Recently Jack, co-caretaker of Mollie, wrote to share what has been unfolding with Mollie, his fearful dog.

Too often the information we get regarding changing dog behavior comes in the form of programming for television in which all the hard work, set-backs, struggles, frustrations and failures, are left on the editing room floor. Between commercials we see what is tantamount to a miracle. Bad dog to good dog right before our eyes and despite the ‘don’t try this at home’ and other notes of caution and warning, it’s hard not to feel disappointment in our own dogs’ progress and our own abilities to foster it.

When we speak to owners and trainers of fearful dogs we discover that it is indeed a long haul for many of these dogs. The word ‘patience’ has taken on a whole new meaning for us.

I asked Jack if I could share Mollie’s journey with you and thank him for his willingness to do so. Here is his reply-

Feel free to share whatever info you think would be of benefit to others.

woman holding t shirt that says the dog likes me bestThis has been a challenging and rewarding journey for us (any wonder that those two aspects of endeavor seem to be combined so often?). You may or may not recall that I (Jack) am a clinical psychologist and Jackie is an early childhood development expert. It is intriguing to realize how much of our familiarity with behavioral psychology is complimentary and pertinent as we interact with Mollie. Both in terms of our behavior as well as hers! She has been telling us all we need to know — we just have to be adept at listening and recognizing what she is saying.

This is a follow-up to a consult we had with you after buying the Fearful Dog Ebook last September. Our names are Jack and Jackie and our dog’s name is Mollie. We live in California. We got her from an organization that rescues golden retrievers.

She was 4 yrs old and had spent her whole life in a breeding kennel. She was very fearful and shut-down/depressed. A week or so after we got her, she had a gran mal seizure. This led to immediate changes in her diet from commercial to home cooked foods with good results — no additional seizures. However, subsequently we discovered that she has a chronic renal condition – one kidney completely atrophied and shut down, the other trying to hold its own, but lab blood tests show abnormal readings. After months of consultations with veterinary nutritionists, additional diet modifications and various treatments with medications, it appears her renal functioning, while still impaired, has improved and stabilized. The vets tell us that her current functioning should yield a long life.

Along with handling these health issues during the past 6 months or so, we have of course been dealing with her fearfulness. We are very happy to report that she is no longer the withdrawn shut-down dog that she used to be. At first, it was not possible to get any positive responses out of her…shied away, turned her head, slunk to the ground, no eye contact, lying “hidden” in the corner all the time, etc, etc, whenever we would try to pet her or engage her in any way. Today, she has bright eyes, frolicks off-leash when we go for walks on our rural roads 2x a day, comes when called, has learned to come to us and sit at attention whenever an occasional car comes by, remains completely relaxed (even seemingly asleep) when we come to pet her (particularly likes to have the top of her head rubbed with pressure — pushes back up against our hands) .. “talks” to us when she wants to go out and over-all appears to be comfortable with us and even strangers. All of these mannerisms are more accentuated with Jackie than with me, but she continues to interact with me more and more as time goes on.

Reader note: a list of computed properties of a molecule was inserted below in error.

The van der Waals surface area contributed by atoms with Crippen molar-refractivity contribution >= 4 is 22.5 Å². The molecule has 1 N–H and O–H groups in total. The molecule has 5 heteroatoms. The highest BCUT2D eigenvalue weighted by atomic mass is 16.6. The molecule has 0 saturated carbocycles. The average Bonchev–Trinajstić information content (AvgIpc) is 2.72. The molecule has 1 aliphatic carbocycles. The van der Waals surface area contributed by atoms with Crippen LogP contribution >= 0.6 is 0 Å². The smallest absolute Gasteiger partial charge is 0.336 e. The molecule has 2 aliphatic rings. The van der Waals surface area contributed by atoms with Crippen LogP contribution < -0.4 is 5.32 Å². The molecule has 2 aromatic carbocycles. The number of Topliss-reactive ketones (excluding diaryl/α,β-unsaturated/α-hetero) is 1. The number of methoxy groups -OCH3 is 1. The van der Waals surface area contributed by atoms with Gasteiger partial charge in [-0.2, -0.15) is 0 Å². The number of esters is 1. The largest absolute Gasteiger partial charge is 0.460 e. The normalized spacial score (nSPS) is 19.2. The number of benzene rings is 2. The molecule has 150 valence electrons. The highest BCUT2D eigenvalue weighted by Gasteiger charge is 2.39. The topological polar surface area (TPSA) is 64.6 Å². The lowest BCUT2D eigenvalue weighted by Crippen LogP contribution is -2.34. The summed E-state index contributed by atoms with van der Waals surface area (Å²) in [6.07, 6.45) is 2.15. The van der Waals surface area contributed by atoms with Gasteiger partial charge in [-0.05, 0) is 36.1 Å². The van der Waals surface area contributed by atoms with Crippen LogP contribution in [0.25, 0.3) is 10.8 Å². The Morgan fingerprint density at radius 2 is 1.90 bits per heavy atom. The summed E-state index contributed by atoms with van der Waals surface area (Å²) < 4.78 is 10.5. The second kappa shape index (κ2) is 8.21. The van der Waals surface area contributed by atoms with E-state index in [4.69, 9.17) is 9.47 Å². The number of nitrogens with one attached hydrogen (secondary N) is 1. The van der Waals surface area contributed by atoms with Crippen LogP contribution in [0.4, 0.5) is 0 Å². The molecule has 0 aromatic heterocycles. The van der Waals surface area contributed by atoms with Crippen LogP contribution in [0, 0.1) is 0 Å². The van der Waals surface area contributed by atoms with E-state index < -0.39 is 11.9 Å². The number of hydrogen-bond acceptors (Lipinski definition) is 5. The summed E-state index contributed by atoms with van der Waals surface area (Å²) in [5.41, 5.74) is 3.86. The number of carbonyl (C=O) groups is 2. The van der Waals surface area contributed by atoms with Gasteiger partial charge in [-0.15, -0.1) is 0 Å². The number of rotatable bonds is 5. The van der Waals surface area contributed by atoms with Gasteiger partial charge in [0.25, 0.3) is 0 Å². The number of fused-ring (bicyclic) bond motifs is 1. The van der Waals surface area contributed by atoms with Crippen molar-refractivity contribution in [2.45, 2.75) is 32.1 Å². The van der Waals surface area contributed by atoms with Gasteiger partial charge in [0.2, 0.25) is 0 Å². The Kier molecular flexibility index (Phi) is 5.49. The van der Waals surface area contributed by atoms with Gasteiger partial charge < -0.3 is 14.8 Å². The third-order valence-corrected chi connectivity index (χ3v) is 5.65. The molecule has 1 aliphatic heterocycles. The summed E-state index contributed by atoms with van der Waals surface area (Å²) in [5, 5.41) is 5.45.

Now, she still doesn’t “play” very much…toss around chew toys, fetch a tennis ball, get into tug-of-wars with toys, etc. To our mind, it appears that she wants to, but doesn’t know how. She’ll show some spark, jump into emptying out a basket of toys we have, only to quit after less than a minute. When we try to engage her directly, she shows interest, wags her tail, prances around a bit, but then doesn’t really do anything. As I said, these moments typically last less than a minute and then she usually just lies down and looks at us.

We much appreciate the supportive help and suggestions we obtained from you. We were lost – you got us going in the right directions. I want to emphasize and confirm with you one element of assistance you emphasized which we consider invaluable and completely pertinent. That is….PATIENCE. Of all the things that people working with fearful dogs might do, maintaining patience is essential.

If you would indulge me, I would expand this admonition a bit so that the instructional phrase becomes….”ACTIVE Patience”. To our minds, this isn’t the kind of patience in which you sit around doing nothing and just wait for the dog to become less fearful. This is the kind of patience in which you steadfastly and consistently actively observe and study your dog and offer it your kindness and safety by whatever means you’ve developed and in whatever way it seems to fit and then be alert so that you will be in position to actively accept and welcome the dog’s positive responses – as slight or minimal as they might be. This is what we’ll continue doing with Mollie — looking forward to the day she licks our faces, chases and fetches the ball and engages in a tug-of-war with one of her toys.

Thanks again,
Jack, Jackie and Mollie